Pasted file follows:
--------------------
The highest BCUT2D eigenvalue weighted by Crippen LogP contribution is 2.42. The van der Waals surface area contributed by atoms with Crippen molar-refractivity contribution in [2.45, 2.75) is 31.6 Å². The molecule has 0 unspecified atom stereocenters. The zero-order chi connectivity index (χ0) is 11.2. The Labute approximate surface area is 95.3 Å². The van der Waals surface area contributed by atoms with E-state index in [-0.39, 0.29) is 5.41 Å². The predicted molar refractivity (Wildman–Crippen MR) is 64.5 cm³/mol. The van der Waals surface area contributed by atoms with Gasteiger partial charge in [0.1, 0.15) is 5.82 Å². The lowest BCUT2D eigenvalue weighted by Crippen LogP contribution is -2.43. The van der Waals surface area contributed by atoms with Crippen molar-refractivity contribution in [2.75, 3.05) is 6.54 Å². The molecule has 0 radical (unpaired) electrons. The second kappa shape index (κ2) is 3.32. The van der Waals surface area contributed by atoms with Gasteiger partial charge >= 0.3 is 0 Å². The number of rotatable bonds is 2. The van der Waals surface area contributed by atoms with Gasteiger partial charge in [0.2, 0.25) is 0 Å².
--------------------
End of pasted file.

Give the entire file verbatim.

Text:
The highest BCUT2D eigenvalue weighted by Crippen LogP contribution is 2.42. The van der Waals surface area contributed by atoms with Crippen molar-refractivity contribution in [2.45, 2.75) is 31.6 Å². The molecule has 0 unspecified atom stereocenters. The zero-order chi connectivity index (χ0) is 11.2. The Labute approximate surface area is 95.3 Å². The van der Waals surface area contributed by atoms with E-state index in [-0.39, 0.29) is 5.41 Å². The predicted molar refractivity (Wildman–Crippen MR) is 64.5 cm³/mol. The van der Waals surface area contributed by atoms with Gasteiger partial charge in [0.1, 0.15) is 5.82 Å². The lowest BCUT2D eigenvalue weighted by Crippen LogP contribution is -2.43. The van der Waals surface area contributed by atoms with Crippen molar-refractivity contribution in [2.75, 3.05) is 6.54 Å². The molecule has 0 radical (unpaired) electrons. The second kappa shape index (κ2) is 3.32. The van der Waals surface area contributed by atoms with Gasteiger partial charge >= 0.3 is 0 Å². The number of rotatable bonds is 2. The van der Waals surface area contributed by atoms with Gasteiger partial charge in [0.2, 0.25) is 0 Å².